Of course, now we know, but for millions of those still riding what has arguably become more of a runaway cart, it can seem impossible to get off – at least without taking huge risks. Because the laws have changed and been updated and amended in an attempt to prevent timeshare owners from getting injured along the way though, it is worth taking some time to explore whether any of these changes might provide you with a legal means of escaping your timeshare.
- Sell Up
Selling a timeshare that is no longer wanted might seem the most obvious and financially savvy means of freeing yourself from a contract, but it is low on this list of avenues to take because it is similarly low (if not far lower) on the list of viable means of getting shut of an unwanted timeshare. That is, and as starkly stated in the above infographic: ’there is an estimated 400 sellers for every 1 [timeshare] buyer’.
For this reason alone, those attempting to sell their unwanted timeshare can waste years paying princely annual fees whilst hanging around on the glib hope of finding a buyer when in fact, a buyer might not even exist. If a buyer does exist, the likelihood of finding them or getting anything near the price originally paid for a timeshare (never mind making a profit) is slim to none; with a market so oversaturated with genuinely and ever increasingly desperate sellers and at a time in which timesharing is at its lowest in terms of popularity, buyers can afford to offer next to nothing.
All the above made clear, for those intent on at least having a go at selling up, there are a number of services able to help promote your timeshare or even willing to purchase it directly from you, though the latter offer is almost often made at a significantly reduced price. Meanwhile, there are an equal if not higher number of scammers out there waiting to exploit the desperation of would-be sellers too. Hence, ahead of agreeing to sell your timeshare to anybody, it is worth (to reiterate the advice already given in this article) seeking expert advice, or alternatively referring to the Timeshare Hypermarket Online, which as Europe’s largest timeshare resale company and one that operates legally and transparently is also one of the few out there that can be trusted.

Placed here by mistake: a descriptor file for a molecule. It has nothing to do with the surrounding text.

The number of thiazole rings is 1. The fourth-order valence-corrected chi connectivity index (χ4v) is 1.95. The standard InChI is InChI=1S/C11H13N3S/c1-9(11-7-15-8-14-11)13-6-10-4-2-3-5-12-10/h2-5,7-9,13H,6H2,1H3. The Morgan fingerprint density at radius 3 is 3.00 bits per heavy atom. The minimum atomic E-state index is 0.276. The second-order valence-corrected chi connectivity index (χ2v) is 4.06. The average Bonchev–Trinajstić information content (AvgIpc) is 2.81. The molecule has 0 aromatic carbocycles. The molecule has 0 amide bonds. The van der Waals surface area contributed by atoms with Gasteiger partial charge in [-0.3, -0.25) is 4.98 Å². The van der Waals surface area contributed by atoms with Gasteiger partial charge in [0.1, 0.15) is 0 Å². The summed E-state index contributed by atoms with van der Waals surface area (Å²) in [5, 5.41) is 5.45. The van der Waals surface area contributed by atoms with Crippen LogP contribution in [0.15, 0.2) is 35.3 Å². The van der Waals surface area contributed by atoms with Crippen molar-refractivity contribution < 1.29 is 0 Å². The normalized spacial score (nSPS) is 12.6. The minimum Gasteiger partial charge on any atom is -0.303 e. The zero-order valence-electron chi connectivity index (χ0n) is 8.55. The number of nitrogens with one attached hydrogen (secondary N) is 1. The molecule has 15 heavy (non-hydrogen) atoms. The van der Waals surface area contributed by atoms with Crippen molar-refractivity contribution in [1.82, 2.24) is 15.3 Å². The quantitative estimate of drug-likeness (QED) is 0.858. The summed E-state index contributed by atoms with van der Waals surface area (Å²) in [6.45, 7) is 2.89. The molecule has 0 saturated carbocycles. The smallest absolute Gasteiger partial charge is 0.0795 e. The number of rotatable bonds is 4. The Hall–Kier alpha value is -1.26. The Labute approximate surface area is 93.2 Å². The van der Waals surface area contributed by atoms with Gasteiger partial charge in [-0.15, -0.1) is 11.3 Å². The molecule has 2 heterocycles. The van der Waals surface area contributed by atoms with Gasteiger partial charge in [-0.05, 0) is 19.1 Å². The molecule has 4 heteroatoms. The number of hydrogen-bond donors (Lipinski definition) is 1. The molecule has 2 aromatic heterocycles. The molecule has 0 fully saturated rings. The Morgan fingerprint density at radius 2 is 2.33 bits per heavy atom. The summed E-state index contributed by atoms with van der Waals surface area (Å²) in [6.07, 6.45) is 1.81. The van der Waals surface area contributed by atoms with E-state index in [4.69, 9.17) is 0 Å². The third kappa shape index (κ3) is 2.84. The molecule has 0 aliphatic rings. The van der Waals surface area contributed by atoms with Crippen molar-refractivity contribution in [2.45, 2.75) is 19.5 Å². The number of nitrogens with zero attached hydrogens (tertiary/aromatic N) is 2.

- Give it Up
Last but not least, for timeshare owners whose contracts are discovered to be legally binding (rather than mis-sold or otherwise voidable) and who have exhausted all other options, there is scope to return a timeshare to the company or club from which it was purchased. It is important to make it clear though that this is rarely as easy to do as it is to suggest; most clubs and companies knowing all too well how small the timeshare re-sale market is and are consequently reluctant to accept the return of those they have successfully sold already.
That said, persistence can work wonders in this case and those willing and dedicated to returning their timeshare in many cases do succeed in the end. So, if you think you have the perseverance to hear no time and time again and still keeping going, you might just want to give this option a go. To learn how, the Timeshare Users’ Group website contains all you need to know via their guide: Can I Give My Timeshare Back?